|The National Theatre (Národní divadlo) in Prague is a stunning neo-Renaissance building dating from 1868-83.
It is one of the three
opera houses in Prague. And for Czech people, the National Theatre is probably the most important cultural institution in the country.
The theatre sits majestically alongside the Vltava River, from where it is
instantly recognisable on sunny days by its golden roof gleaming in the sunshine.
It is situated next to Legions Bridge (Most Legii),
on the Old Town/New Town side, one bridge upstream from Charles Bridge.
Since inception, the National Theatre has been a symbol of the Czech National Revival. It has played a significant role in the development of the Czech language, Czech music and the country's dramatic arts.
The construction of the National Theatre was largely funded by private donations. But shockingly, on the 12th August 1891, just days before the official opening, the whole building was gutted by fire.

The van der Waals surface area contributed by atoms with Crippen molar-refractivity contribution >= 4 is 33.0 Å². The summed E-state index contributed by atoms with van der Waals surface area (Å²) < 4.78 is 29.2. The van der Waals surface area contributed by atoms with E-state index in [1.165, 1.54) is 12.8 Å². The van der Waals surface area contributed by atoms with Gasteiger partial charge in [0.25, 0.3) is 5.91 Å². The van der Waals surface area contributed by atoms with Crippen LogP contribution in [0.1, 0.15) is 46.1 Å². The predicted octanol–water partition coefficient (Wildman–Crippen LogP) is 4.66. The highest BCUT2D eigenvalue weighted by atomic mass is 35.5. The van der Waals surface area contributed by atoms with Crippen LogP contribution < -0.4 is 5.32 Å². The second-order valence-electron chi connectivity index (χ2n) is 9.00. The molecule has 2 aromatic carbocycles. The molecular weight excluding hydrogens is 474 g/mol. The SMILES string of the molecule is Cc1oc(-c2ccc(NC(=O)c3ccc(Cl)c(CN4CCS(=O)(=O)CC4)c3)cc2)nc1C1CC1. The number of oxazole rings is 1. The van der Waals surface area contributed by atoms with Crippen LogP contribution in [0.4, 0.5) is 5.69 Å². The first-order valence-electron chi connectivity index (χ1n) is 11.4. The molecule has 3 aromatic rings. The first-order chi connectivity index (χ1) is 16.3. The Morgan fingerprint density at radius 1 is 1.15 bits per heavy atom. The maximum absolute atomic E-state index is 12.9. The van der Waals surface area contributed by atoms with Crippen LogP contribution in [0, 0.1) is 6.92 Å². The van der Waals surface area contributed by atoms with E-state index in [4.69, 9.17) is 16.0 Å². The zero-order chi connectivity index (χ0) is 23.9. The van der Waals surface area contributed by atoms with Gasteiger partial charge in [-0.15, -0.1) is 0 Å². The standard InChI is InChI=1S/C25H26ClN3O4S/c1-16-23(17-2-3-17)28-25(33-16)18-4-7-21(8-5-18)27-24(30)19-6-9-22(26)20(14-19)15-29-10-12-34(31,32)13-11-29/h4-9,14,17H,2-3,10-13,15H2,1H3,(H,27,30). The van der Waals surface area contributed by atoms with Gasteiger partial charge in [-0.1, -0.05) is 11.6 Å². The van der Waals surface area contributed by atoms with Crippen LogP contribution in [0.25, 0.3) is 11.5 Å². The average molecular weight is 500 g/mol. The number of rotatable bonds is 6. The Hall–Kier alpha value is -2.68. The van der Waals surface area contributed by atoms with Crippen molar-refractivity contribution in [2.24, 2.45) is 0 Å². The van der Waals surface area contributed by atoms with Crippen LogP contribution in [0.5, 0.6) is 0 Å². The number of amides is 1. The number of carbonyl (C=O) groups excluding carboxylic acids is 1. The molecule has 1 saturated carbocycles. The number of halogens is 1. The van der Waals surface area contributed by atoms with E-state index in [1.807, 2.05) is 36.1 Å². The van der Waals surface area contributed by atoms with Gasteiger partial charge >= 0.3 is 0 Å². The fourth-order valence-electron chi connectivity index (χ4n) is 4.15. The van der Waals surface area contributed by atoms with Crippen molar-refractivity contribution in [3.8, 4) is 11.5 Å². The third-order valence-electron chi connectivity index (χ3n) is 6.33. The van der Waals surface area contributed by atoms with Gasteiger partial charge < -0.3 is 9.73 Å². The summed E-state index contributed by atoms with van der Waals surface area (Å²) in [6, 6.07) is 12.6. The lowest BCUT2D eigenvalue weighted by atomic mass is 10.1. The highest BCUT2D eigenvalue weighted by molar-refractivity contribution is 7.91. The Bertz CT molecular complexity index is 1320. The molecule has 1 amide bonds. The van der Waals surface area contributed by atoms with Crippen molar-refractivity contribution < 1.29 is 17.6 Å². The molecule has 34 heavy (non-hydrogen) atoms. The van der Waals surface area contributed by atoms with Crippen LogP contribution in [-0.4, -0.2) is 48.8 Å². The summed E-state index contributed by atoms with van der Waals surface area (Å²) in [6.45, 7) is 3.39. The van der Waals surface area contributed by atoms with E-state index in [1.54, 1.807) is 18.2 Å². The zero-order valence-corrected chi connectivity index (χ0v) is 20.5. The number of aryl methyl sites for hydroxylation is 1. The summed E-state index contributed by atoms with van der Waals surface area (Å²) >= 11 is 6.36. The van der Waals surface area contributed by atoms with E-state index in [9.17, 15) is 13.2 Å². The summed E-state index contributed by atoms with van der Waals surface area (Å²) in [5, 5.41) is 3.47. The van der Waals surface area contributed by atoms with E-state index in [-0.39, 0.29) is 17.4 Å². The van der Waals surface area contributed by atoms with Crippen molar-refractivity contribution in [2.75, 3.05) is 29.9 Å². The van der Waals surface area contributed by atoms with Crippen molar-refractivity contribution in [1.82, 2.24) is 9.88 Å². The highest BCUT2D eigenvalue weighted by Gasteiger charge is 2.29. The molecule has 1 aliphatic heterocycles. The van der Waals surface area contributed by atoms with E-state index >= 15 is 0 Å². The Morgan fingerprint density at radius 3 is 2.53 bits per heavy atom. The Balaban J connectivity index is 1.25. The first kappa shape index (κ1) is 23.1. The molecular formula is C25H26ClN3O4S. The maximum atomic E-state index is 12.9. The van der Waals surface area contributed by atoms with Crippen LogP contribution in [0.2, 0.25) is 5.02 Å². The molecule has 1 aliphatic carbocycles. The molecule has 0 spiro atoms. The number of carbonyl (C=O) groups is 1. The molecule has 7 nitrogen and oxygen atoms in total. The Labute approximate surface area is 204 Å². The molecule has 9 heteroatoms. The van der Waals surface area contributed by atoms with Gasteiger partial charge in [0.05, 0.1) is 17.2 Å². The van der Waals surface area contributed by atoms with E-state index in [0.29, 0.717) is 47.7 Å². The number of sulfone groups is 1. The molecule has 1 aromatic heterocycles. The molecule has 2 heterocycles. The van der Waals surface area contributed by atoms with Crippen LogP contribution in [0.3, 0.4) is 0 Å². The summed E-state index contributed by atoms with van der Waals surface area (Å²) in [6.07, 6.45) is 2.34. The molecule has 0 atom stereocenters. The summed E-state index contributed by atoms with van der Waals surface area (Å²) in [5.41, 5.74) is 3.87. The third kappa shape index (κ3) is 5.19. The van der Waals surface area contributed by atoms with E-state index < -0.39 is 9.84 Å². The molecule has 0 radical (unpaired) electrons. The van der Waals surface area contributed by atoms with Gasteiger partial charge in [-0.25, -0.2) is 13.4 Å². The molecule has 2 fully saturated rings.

Within 6 weeks enough money had been raised to rebuild it. And just two years later, in 1883, it opened with a performance of Libuse by the famous Czech composer Bedřich Smetana.
The rich, artistic tradition continues at the National Theatre today, with a fine repertoire of opera and ballet, and Czech drama.
The National Theatre is 7-10 minutes walk from Wenceslas Square and 10 minutes from the Old Town Square, and is easily accessible by tram and metro.
For listings and to book tickets for the National Theatre:
Prague opera and ballet.
To discover more about the National Theatre, take one of the Prague tours:
Prague City Tour & Boat Trip
Prague Explorer Tour & Boat Trip.